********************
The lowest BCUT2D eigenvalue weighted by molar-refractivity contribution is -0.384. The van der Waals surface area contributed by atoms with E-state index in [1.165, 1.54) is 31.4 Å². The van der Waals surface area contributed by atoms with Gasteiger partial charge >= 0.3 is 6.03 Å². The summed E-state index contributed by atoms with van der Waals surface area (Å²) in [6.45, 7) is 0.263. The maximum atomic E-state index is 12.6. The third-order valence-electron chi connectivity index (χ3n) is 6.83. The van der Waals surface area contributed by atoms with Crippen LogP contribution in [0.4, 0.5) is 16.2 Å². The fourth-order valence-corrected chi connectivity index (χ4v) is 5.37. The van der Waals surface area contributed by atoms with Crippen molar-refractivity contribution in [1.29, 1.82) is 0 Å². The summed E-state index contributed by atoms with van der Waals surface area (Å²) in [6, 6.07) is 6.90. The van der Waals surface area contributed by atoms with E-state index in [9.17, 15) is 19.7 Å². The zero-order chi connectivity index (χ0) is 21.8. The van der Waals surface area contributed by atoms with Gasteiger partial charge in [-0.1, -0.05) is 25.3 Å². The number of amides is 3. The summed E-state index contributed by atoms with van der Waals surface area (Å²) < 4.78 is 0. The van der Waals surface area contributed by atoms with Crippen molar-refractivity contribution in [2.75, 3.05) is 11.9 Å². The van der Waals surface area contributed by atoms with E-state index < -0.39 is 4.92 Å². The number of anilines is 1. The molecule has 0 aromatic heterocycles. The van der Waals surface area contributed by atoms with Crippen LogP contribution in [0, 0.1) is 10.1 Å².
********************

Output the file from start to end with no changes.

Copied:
The lowest BCUT2D eigenvalue weighted by molar-refractivity contribution is -0.384. The van der Waals surface area contributed by atoms with E-state index in [1.165, 1.54) is 31.4 Å². The van der Waals surface area contributed by atoms with Gasteiger partial charge >= 0.3 is 6.03 Å². The summed E-state index contributed by atoms with van der Waals surface area (Å²) in [6.45, 7) is 0.263. The maximum atomic E-state index is 12.6. The third-order valence-electron chi connectivity index (χ3n) is 6.83. The van der Waals surface area contributed by atoms with Crippen LogP contribution in [0.4, 0.5) is 16.2 Å². The fourth-order valence-corrected chi connectivity index (χ4v) is 5.37. The van der Waals surface area contributed by atoms with Crippen molar-refractivity contribution in [1.29, 1.82) is 0 Å². The summed E-state index contributed by atoms with van der Waals surface area (Å²) in [6, 6.07) is 6.90. The van der Waals surface area contributed by atoms with E-state index in [9.17, 15) is 19.7 Å². The zero-order chi connectivity index (χ0) is 21.8. The van der Waals surface area contributed by atoms with Gasteiger partial charge in [-0.1, -0.05) is 25.3 Å². The number of amides is 3. The summed E-state index contributed by atoms with van der Waals surface area (Å²) < 4.78 is 0. The van der Waals surface area contributed by atoms with Crippen molar-refractivity contribution in [2.75, 3.05) is 11.9 Å². The van der Waals surface area contributed by atoms with E-state index < -0.39 is 4.92 Å². The number of anilines is 1. The molecule has 0 aromatic heterocycles. The van der Waals surface area contributed by atoms with Crippen LogP contribution in [0, 0.1) is 10.1 Å².